Things Not To Do on Your Trip to Canada

Educate yourself on these common mistakes made when visiting Canada.

Myths & Misconceptions | Top 10 Reasons to Visit Canada | 10 Classic Canada Vacations

After talking to hundreds of travelers to Canada, we've composed this list of the most common mistakes made when visiting.

  • 01 of 08

    Rack Up Cell Phone Charges

    Young woman holding mobile looking shocked
    ••• Don't rack up cell phone charges while travelling. Darren Robb / Getty Images

    This is a mistake no one makes twice.

    Though many cell phones will work just fine in Canada, roaming charges and other data plan fees for using a cell phone that doesn't have a Canadian or international plan can easily add up to hundreds of dollars.

    Before arriving in Canada, contact your local cell phone carrier to get information about special pricing plans for calls, text messaging and Internet usage outside your home country.

    And remember, phone calls and data are two separate things. Be sure to adjust your cell phone's data settings if you don't have a plan that covers international emails, texting and such. You can always find hot spots and enable data use only at these times.

  • 02 of 08
    Heavy snowstorm in small town at dusk. Fergus, Ontario, Canada
    ••• Snowstorms can arrive quickly in Ontario, Canada. Glenn Davy / Getty Images

    Weather across Canada ranges dramatically. Whereas Vancouver has a moderate climate with not much snow in winter, Toronto and Montreal have hot, humid summers and freezing cold, snow-filled winters. In addition, evenings - even in the summer - can see temperatures drop significantly.

    Layered clothing fits the bill for almost any Canadian destination, but be assured, if you are visiting Canada between November and March you will need proper winter clothing, including waterproof boots, parka, gloves and hat. We're talking -45 ℃ kinda temps in places like Edmonton, Winnipeg and Quebec City.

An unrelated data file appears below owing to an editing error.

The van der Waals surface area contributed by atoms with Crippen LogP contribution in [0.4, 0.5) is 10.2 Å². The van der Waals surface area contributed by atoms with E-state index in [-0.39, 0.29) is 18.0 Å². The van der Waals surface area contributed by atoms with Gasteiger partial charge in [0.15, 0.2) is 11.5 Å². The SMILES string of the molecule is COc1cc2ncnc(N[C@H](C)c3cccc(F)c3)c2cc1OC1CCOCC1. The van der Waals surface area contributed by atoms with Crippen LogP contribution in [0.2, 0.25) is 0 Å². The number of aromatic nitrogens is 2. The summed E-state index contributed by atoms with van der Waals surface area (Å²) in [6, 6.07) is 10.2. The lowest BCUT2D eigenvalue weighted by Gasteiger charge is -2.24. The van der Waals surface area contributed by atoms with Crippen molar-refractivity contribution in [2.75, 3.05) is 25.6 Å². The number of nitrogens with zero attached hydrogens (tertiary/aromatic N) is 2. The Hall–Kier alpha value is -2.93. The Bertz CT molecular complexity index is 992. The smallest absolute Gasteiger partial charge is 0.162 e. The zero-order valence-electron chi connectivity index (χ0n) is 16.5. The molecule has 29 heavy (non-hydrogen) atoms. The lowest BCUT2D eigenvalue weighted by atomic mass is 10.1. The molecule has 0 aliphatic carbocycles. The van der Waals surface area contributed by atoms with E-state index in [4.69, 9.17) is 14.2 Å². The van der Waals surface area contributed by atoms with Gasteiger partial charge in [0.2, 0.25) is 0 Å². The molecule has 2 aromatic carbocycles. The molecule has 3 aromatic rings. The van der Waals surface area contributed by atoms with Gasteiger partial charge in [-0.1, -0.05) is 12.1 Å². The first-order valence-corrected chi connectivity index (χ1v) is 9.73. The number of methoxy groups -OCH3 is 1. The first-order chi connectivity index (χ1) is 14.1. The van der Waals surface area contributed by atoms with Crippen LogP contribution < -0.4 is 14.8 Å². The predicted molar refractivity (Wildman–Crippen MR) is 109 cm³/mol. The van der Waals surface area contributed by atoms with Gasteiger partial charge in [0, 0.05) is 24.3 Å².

And don't judge by latitude alone. Winnipeg, for example, even though south of Edmonton, gets comparably severe winter weather conditions. 

    Read More: Weather in Canada, Seasons in Canada, Temperatures across CanadaHow to Dress to Stay Warm

  • 03 of 08
    Map of Canada.
    ••• Map of Canada. Lonely Planet / Getty Images

    When outlining your itinerary, be sure to factor in travel times, so you can actually enjoy the places you visit instead of rushing from one to the next.

    Coast to coast, Canada covers five time zones and a whopping 7,403 kilometers (4601 miles) from the most easterly capital, St. John’s, Newfoundland to the most westerly BC capital of Victoria. Driving from Canada's most popular destination (Toronto) to the second most visited city (Vancouver) would take 40 hours non-stop - and the fastest route isn't even through Canada.

    Just driving to the next province west from Toronto takes a full day.

    Toronto to Montreal is a six hour drive and if you want to continue on to Tadoussac for whale watching, plan on staying in the car another four.

    Read More: Canada Maps, Before You Go To Canada

  • 04 of 08
    ••• Photo © Stockbyte / Getty Images